Eventually, though, Canada opened things up — noticeably, after the first-half water break — and began to press high, with a quasi-front four of Richie Laryea, Junior Hoilett, Tesho Akindele, and Tajon Buchanan all putting significant pressure on the Mexican defenders who until then had been unchallenged in playing out of the back. They seemed to catch Mexico off guard a little when they began doing that, and it certainly produced a few good opportunities to counter-attack.
Heading into the second half down a goal, Canada did change their cycle a little, moving into a 4-4-2 that even Mexican head coach Tata Martino said his side couldn’t figure out. They scored thanks to a little magic from direct play, but in general they caused serious trouble for Mexico with Tajon Buchanan pushing further forward especially.
“We knew the game plan was to stay in the game for a period of time to pick our moments when we wanted to press and get on the front foot,” Herdman said. “And I asked them the question (at halftime), do we keep it tight for that five to ten-minute period just to make sure that we don’t concede, or do we get after this team? And they knew. They knew where my mind was, and unanimously they wanted to get on the front foot and just get after them. If you know Mexico, you can’t fight on the front foot for 90-plus minutes, you have to pick your moments tactically.”
Canada seemed to pick their moments well, managing to throw waves of different looks that made life difficult for their opponents.
Narrow, organized backline keeps Mexico (mostly) at bay
With the five-man back line typically standing about as wide as the 18-yard box, Canada were able to fight off most of Mexico’s attacking moves, the majority of which seemed to come through the middle. The Mexican front three — Jesus Corona, Rogelio Funes Mori, and Orbelin Pineda — has heaps of quality, and certainly in the early stages Canada opted to respect that by sitting deep, but ultimately the organization of the Canadian defence frustrated the Mexican attack. Kamal Miller and Alistair Johnston, playing as the outside centre-backs, were mobile enough to get back into position after attempting a tackle, and the wingbacks tucked in alongside them to form a very well-defined line, with another block of three midfielders in front.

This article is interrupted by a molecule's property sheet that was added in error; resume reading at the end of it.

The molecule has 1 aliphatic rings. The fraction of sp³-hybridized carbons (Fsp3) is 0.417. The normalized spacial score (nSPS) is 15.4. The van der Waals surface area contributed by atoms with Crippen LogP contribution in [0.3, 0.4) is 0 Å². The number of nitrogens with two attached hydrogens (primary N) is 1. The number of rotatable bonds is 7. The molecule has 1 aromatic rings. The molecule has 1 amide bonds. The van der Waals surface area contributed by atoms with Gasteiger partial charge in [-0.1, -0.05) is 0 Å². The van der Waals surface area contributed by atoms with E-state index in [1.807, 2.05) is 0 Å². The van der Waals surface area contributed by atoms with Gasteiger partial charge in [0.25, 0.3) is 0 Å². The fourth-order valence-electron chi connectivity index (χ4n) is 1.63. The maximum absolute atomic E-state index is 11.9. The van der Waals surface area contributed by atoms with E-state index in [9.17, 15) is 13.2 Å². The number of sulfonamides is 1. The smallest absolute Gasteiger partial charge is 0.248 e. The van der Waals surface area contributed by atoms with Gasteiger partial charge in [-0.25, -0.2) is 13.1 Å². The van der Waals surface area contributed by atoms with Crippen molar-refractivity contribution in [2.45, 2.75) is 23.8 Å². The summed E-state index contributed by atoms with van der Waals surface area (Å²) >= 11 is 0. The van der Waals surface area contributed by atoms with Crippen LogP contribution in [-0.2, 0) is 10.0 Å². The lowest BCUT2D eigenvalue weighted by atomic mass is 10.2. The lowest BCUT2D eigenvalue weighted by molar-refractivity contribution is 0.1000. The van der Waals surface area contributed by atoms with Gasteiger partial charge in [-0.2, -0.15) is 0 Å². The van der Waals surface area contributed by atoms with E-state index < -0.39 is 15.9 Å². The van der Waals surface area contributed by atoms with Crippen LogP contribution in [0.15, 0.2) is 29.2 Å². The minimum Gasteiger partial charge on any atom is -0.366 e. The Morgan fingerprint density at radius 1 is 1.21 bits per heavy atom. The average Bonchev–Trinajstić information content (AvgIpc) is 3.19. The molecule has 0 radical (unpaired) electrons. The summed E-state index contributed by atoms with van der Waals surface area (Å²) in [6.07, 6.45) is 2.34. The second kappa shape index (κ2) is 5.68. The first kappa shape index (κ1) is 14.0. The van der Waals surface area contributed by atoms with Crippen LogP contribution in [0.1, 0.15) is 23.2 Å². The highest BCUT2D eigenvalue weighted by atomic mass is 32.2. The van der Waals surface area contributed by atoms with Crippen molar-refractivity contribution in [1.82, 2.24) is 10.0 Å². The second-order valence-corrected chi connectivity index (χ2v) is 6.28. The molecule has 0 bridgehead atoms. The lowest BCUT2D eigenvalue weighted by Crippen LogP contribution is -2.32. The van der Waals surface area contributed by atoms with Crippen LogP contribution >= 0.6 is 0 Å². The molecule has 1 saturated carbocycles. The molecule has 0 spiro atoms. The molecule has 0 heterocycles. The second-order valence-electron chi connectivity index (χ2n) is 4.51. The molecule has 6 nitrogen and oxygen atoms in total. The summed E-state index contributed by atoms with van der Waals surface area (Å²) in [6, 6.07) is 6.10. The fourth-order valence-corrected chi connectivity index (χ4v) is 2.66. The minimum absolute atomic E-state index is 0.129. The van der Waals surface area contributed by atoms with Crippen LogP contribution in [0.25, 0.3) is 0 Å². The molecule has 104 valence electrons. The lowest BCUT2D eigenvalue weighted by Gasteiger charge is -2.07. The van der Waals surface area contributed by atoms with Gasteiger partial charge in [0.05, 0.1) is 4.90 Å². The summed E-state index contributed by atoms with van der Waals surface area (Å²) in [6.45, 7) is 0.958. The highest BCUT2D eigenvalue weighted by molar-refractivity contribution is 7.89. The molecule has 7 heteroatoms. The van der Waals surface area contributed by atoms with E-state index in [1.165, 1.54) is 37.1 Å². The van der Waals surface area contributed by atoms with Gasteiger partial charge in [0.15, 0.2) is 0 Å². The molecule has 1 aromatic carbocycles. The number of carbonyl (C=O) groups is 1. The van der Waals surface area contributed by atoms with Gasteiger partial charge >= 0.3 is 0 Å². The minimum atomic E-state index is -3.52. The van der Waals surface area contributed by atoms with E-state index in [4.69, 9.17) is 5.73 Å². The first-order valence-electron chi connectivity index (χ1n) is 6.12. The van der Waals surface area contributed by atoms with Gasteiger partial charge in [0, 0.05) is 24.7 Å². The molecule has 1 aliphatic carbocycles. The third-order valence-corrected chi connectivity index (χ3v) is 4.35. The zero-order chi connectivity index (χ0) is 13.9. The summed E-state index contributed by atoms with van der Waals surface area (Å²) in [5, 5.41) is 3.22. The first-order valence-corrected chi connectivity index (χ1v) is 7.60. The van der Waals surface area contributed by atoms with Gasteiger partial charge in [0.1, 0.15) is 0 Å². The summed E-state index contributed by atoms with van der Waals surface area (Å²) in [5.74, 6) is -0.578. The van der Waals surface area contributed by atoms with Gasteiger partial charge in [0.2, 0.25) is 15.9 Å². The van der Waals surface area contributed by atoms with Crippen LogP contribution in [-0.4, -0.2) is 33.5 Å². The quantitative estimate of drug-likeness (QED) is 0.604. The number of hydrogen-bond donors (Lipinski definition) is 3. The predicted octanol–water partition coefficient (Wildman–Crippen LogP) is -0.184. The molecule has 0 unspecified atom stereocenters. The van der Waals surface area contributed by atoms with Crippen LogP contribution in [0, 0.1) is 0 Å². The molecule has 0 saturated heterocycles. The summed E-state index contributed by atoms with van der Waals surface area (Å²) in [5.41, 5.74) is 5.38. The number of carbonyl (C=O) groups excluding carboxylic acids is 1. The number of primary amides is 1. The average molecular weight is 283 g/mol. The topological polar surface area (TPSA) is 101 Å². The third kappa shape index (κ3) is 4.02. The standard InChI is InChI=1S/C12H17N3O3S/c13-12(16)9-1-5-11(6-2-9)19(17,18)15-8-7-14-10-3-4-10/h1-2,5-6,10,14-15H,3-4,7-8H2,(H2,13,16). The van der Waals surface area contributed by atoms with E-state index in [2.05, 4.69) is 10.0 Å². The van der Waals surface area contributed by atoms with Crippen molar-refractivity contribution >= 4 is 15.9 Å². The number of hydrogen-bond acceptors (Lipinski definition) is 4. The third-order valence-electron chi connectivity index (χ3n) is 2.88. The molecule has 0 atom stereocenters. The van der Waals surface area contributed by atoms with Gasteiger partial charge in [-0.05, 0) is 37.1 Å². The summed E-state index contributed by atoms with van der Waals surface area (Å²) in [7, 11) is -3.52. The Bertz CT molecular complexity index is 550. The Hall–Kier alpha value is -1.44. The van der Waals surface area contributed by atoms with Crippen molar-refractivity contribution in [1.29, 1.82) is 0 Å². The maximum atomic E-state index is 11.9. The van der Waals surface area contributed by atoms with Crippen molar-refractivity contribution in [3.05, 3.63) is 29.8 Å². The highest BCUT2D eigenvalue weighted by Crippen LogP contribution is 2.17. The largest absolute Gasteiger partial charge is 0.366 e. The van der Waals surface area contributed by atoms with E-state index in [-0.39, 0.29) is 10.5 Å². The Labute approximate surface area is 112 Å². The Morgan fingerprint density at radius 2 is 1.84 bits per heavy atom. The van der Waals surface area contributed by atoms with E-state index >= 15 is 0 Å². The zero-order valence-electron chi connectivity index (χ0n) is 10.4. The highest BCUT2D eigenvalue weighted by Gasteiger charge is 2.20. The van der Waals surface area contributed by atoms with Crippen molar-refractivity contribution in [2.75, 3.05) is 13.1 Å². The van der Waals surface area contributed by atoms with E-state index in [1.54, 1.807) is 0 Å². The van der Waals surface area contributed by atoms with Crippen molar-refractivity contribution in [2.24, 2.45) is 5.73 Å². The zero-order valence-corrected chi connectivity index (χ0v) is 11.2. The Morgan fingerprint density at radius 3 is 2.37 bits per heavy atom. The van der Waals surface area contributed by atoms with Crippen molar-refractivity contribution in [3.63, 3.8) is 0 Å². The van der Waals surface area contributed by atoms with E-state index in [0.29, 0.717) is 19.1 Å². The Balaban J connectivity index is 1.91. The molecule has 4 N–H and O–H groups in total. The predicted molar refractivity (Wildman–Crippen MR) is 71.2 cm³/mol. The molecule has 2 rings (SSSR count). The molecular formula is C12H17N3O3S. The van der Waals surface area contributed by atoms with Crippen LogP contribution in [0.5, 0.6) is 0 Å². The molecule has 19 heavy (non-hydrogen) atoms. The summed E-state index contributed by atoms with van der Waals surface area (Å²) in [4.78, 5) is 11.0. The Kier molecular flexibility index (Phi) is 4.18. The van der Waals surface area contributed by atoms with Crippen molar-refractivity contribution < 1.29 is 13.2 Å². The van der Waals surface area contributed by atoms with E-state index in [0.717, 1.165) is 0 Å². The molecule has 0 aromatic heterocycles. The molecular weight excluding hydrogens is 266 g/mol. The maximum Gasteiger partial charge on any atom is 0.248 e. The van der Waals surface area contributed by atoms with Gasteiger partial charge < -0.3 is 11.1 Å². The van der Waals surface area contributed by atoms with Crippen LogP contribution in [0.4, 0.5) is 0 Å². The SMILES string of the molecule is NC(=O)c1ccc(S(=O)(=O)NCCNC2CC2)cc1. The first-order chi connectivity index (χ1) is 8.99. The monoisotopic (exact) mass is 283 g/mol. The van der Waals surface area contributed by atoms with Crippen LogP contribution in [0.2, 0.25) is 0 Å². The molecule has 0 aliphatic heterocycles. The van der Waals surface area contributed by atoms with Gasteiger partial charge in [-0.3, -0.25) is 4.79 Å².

When defending like that, Canada was often content to allow Mexico to try and work the ball around, since it often forced them to play around to the outside or send in crosses that Miller, Doneil Henry, or Maxime Crépeau could deal with fairly comfortably.
It’s not that Mexico didn’t have chances — they got in behind dangerously when Canada gave them their first penalty, and Crépeau was called into action for an excellent reflex save late in the second half — and they did very well to score from a fairly undeveloped scoring opportunity at the end of the game. That’s to be expected when playing against a side like Mexico, though; in games like these, you’ll always need your goalkeeper to come up with a big stop at some point, or otherwise a lucky bounce to go your way. On the balance of things, Canada kept Mexico’s attack much quieter than would be expected.
Consider, for instance, the last time Canada played Mexico, at the 2019 Gold Cup. The Mexicans were much more free-flowing and overwhelming going forward (granted, with quite different personnel and a different coach), but nonetheless Canada genuinely did frustrate them a lot more in this contest.
CanPL.ca Player of the Match
Kamal Miller, Canada
Has Miller made a claim to being Canada’s number one centre-back at this tournament? Quite possibly. He was resolute once again in a back three, barely setting a foot wrong all night. Miller was always in great position, extremely difficult to beat in the air, and adventurous with the ball at his feet.
Canada’s attention will shift to the Octagonal stage of FIFA World Cup qualifying, which gets underway on September 2 when they play host to Honduras. All matches are available on OneSoccer.